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Space in Tasmania

With its clear skies, national geospatial and astronomical infrastructure, Tasmania has an ideal polar/Southern Ocean geolocation.

The University of Tasmania’s Southern Skies Network is recognised for its capabilities in space tracking, geodetic and telemetry data collection, Very Long Baseline Interferometry, large data analysis and interpretation.

The latest addition is a 7.3m antenna funded by an Australian Space Agency Infrastructure Fund (SIF) grant. This new facility complements and expands the unique array of radio antennas at four national sites across Australia that the university currently owns and operates, supporting a wide range of low Earth Orbits to Deep Space missions.

As Australia's Antarctic gateway, Tasmania is the Australian hub of space medicine and life sciences, with a long history of Australian Antarctic Division medical research and operational medicine collaboration with NASA.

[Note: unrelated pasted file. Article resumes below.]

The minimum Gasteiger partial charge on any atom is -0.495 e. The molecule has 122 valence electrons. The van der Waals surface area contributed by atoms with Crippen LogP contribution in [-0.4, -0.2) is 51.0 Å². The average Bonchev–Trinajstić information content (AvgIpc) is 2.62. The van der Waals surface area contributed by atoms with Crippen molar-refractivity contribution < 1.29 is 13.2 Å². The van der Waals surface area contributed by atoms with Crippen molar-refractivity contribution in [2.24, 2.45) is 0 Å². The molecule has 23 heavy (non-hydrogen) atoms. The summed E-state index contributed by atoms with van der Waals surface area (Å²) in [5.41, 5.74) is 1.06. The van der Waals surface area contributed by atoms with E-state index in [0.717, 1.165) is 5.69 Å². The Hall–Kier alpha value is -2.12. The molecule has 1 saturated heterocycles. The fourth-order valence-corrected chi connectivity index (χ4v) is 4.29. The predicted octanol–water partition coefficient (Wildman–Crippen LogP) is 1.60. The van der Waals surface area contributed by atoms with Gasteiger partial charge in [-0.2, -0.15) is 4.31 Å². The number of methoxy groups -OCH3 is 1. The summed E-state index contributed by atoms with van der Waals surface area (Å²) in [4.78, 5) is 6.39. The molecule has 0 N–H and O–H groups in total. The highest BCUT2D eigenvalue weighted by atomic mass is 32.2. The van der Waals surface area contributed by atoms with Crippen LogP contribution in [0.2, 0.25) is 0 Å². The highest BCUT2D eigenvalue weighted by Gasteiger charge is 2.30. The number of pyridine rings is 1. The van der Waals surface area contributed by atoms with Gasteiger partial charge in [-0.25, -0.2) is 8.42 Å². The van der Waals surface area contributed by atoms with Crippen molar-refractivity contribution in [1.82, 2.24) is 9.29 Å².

Tasmania is a founding partner in a national consortium to establish the Australian Human Research Institute for Space and Extreme Environments. This institute will consolidate Australian Translational space human life sciences capability to support global space ambitions, keep humans safe in space and extreme environments, and provide direct terrestrial health benefits.

Other supporting Tasmanian hubs include:

  • the Manufacturing Centre of Excellence, which offers access to training facilities and several simulators. It’s the largest simulated working environment in the southern hemisphere.

Incentives, grants and support

International businesses wanting to join the Tasmanian space sector may qualify for services, resources and support from a range of government agencies.

  • Migration Tasmania runs the Business Migration Program, attracting and leveraging investments from high-calibre foreign investors.

Innovation map for Tasmania

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